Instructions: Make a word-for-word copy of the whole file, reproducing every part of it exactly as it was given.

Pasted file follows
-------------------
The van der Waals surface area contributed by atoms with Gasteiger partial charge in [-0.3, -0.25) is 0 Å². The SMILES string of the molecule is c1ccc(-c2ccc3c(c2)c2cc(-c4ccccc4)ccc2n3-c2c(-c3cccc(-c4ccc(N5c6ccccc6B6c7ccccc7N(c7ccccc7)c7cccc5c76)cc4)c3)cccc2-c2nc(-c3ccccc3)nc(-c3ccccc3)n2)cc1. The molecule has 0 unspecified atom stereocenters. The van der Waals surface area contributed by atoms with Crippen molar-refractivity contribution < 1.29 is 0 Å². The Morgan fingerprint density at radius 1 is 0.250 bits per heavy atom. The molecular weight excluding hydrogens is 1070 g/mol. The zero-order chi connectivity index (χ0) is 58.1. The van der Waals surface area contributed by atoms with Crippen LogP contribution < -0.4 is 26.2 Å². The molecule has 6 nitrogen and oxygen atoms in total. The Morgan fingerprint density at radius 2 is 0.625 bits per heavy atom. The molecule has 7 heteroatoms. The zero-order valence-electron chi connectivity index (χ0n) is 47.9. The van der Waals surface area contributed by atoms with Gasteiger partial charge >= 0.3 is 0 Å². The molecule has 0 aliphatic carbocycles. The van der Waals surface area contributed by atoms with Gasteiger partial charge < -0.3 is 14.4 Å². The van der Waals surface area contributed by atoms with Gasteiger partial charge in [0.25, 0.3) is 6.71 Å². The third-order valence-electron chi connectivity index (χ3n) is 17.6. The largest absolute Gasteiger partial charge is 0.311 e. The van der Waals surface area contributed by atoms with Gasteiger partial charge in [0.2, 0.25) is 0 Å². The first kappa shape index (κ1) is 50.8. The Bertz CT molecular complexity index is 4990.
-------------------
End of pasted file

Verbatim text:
The van der Waals surface area contributed by atoms with Gasteiger partial charge in [-0.3, -0.25) is 0 Å². The SMILES string of the molecule is c1ccc(-c2ccc3c(c2)c2cc(-c4ccccc4)ccc2n3-c2c(-c3cccc(-c4ccc(N5c6ccccc6B6c7ccccc7N(c7ccccc7)c7cccc5c76)cc4)c3)cccc2-c2nc(-c3ccccc3)nc(-c3ccccc3)n2)cc1. The molecule has 0 unspecified atom stereocenters. The van der Waals surface area contributed by atoms with Crippen molar-refractivity contribution < 1.29 is 0 Å². The Morgan fingerprint density at radius 1 is 0.250 bits per heavy atom. The molecular weight excluding hydrogens is 1070 g/mol. The zero-order chi connectivity index (χ0) is 58.1. The van der Waals surface area contributed by atoms with Crippen LogP contribution < -0.4 is 26.2 Å². The molecule has 6 nitrogen and oxygen atoms in total. The Morgan fingerprint density at radius 2 is 0.625 bits per heavy atom. The molecule has 7 heteroatoms. The zero-order valence-electron chi connectivity index (χ0n) is 47.9. The van der Waals surface area contributed by atoms with Gasteiger partial charge >= 0.3 is 0 Å². The molecule has 0 aliphatic carbocycles. The van der Waals surface area contributed by atoms with Gasteiger partial charge < -0.3 is 14.4 Å². The van der Waals surface area contributed by atoms with Gasteiger partial charge in [0.25, 0.3) is 6.71 Å². The third-order valence-electron chi connectivity index (χ3n) is 17.6. The largest absolute Gasteiger partial charge is 0.311 e. The van der Waals surface area contributed by atoms with Gasteiger partial charge in [0.2, 0.25) is 0 Å². The first kappa shape index (κ1) is 50.8. The Bertz CT molecular complexity index is 4990.